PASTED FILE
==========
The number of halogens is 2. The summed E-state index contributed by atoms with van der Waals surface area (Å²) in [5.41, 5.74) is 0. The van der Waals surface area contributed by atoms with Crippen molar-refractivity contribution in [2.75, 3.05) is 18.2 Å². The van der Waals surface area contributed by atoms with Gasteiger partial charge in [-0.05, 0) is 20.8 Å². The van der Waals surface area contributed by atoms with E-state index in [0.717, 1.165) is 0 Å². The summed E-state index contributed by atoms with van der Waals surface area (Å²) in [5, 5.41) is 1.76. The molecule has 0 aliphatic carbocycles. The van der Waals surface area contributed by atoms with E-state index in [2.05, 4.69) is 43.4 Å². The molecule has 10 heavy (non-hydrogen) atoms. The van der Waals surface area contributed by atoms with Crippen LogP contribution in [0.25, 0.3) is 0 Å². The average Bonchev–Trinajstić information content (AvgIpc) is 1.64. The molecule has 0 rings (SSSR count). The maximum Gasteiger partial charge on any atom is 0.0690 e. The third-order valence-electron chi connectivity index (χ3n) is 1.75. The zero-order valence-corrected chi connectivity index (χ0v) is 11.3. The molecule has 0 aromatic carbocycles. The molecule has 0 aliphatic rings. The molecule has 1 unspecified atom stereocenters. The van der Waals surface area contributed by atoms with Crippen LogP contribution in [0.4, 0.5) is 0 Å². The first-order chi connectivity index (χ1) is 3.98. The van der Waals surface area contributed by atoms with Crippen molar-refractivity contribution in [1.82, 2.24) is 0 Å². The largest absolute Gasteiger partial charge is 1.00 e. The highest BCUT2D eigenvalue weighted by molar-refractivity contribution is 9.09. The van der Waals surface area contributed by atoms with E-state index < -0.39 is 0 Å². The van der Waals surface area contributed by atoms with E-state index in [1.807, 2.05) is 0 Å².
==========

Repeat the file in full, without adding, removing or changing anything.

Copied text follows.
The number of halogens is 2. The summed E-state index contributed by atoms with van der Waals surface area (Å²) in [5.41, 5.74) is 0. The van der Waals surface area contributed by atoms with Crippen molar-refractivity contribution in [2.75, 3.05) is 18.2 Å². The van der Waals surface area contributed by atoms with Gasteiger partial charge in [-0.05, 0) is 20.8 Å². The van der Waals surface area contributed by atoms with E-state index in [0.717, 1.165) is 0 Å². The summed E-state index contributed by atoms with van der Waals surface area (Å²) in [5, 5.41) is 1.76. The molecule has 0 aliphatic carbocycles. The van der Waals surface area contributed by atoms with E-state index in [2.05, 4.69) is 43.4 Å². The molecule has 10 heavy (non-hydrogen) atoms. The van der Waals surface area contributed by atoms with Crippen LogP contribution in [0.25, 0.3) is 0 Å². The average Bonchev–Trinajstić information content (AvgIpc) is 1.64. The molecule has 0 rings (SSSR count). The maximum Gasteiger partial charge on any atom is 0.0690 e. The third-order valence-electron chi connectivity index (χ3n) is 1.75. The zero-order valence-corrected chi connectivity index (χ0v) is 11.3. The molecule has 0 aromatic carbocycles. The molecule has 0 aliphatic rings. The molecule has 1 unspecified atom stereocenters. The van der Waals surface area contributed by atoms with Crippen LogP contribution in [0.4, 0.5) is 0 Å². The first-order chi connectivity index (χ1) is 3.98. The van der Waals surface area contributed by atoms with Crippen molar-refractivity contribution in [1.82, 2.24) is 0 Å². The largest absolute Gasteiger partial charge is 1.00 e. The highest BCUT2D eigenvalue weighted by molar-refractivity contribution is 9.09. The van der Waals surface area contributed by atoms with E-state index < -0.39 is 0 Å². The van der Waals surface area contributed by atoms with E-state index in [1.807, 2.05) is 0 Å².